In this post, I drill down into how to run an Elastic Job both in an ad-hoc fashion and how to schedule a job to run regularly. I do this both for PowerShell and for T-SQL.

The Powershell version is a one-liner and the T-SQL version looks a good bit like it does with SQL Agent jobs.

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Building Metadata for an ADF Pipeline

Paul Andrew continues a series on Azure Data Factory and metadata-driven pipelines:

Welcome back friends to part 2 of this 4 part blog series. In this post we are going to deliver on some of the design points we covered in part 1 by building the database to house our processing framework metadata.

Let’s start with a nice new shiny Azure SQLDB database and schema. This can easily be scaled up as our calls from Data Factory increase and ultimately the solution we are using the framework for grows.

Soon we will get to see the Azure Data Factory power in action.

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Secure Azure Data Source Access from Databricks

Bhavin Kukadia, Abhinav Garg, and Michal Marusan show us the right way to access Azure data sources from Azure Databricks:

Enterprise Security is a core tenet of building software at both Databricks and Microsoft, and thus it’s considered as a first-class citizen in Azure Databricks. In the context of this blog, secure connectivity refers to ensuring that traffic from Azure Databricks to Azure data services remains on the Azure network backbone, with the inherent ability to whitelist Azure Databricks as an allowed source. As a security best practice, we recommend a couple of options which customers could use to establish such a data access mechanism to Azure Data services like Azure Blob StorageAzure Data Lake Store Gen2Azure Synapse Data WarehouseAzure CosmosDB etc. Please read further for a discussion on Azure Private Link and Service Endpoints.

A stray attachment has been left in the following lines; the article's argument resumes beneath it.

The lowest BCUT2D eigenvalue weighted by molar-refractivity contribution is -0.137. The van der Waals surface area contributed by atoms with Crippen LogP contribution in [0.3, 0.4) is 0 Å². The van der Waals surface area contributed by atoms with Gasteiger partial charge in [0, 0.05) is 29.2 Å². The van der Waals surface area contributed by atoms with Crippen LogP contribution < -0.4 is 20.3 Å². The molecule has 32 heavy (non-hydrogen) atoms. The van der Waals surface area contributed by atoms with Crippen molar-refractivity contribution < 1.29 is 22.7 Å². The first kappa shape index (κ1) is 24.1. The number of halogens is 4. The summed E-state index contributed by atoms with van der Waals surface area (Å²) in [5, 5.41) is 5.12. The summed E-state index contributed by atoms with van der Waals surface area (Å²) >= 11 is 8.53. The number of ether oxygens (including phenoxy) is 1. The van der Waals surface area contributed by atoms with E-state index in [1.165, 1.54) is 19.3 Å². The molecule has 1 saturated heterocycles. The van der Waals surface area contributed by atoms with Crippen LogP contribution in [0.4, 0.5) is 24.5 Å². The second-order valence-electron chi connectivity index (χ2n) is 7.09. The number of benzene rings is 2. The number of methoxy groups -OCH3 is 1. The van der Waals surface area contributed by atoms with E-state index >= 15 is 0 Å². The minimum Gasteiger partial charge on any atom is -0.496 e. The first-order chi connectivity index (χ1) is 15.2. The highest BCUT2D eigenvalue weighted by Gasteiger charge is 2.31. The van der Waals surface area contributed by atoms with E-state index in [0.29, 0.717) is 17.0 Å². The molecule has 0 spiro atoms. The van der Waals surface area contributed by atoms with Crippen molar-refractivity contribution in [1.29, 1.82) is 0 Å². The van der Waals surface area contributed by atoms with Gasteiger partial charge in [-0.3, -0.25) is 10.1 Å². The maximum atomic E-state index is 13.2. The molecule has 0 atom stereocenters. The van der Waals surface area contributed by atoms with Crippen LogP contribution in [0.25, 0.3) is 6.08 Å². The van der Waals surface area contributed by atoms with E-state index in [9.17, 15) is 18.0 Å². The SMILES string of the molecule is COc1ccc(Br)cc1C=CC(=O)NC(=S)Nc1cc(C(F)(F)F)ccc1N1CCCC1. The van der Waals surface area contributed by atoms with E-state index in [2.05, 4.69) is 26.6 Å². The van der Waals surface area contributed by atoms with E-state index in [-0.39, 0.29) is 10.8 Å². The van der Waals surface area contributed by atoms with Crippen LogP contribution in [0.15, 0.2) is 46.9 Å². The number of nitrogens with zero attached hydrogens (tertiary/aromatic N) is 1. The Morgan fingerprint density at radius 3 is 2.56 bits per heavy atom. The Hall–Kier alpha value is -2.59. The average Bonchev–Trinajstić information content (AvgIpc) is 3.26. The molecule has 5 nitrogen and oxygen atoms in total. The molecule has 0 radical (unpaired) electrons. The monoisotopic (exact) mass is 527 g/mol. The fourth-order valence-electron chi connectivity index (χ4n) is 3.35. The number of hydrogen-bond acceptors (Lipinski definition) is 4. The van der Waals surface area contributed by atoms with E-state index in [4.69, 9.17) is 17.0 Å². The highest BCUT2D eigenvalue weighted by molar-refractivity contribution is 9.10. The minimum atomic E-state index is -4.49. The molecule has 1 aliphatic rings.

This is more about network configuration rather than things like “store your credentials and other secrets in Azure Key Vault,” which is also a good idea.

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Creating the Elastic Job Agent for Azure SQL Database

Kate Smith continues a series on Elastic Jobs in Azure SQL Database:

There is no way to create the Elastic Job Agent in T-SQL. I have already shown how to do this in PowerShell. To do this in the Azure Portal, go to Home, click the box that says “+ Create a Resource”, then search in the box for Elastic Job Agent. Select that, and then follow the steps in the portal to create the agent.

After creating the agent, Kate then shows how to set up credentials, target groups, and jobs.

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Sort Keys and Join Types in Amazon Redshift

Derik Hammer takes us through query tuning a nasty job on Amazon Redshift:

My team built a process to load from a couple of base tables, in our Amazon Redshift enterprise data warehouse, into an other table which would act as a data mart entity. The data was rolled up and it included some derived fields. The SQL query had some complicity [complexity?, ed.] to it.

This process ran daily and was being killed by our operations team after running for 22 hours.

I stepped in to assist with performance tuning and discovered that join choices, such as INNER vs. OUTER joins have a big impact on whether Redshift can use its sort keys or not.

Click through for more details and what Derik ended up doing.

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Loading Data into Delta Lake

Prakash Chockalingam takes us through auto-loading Delta Lake from various sources:

Auto Loader is an optimized file source that overcomes all the above limitations and provides a seamless way for data teams to load the raw data at low cost and latency with minimal DevOps effort. You just need to provide a source directory path and start a streaming job. The new structured streaming source, called “cloudFiles”, will automatically set up file notification services that subscribe file events from the input directory and process new files as they arrive, with the option of also processing existing files in that directory.

This does look interesting.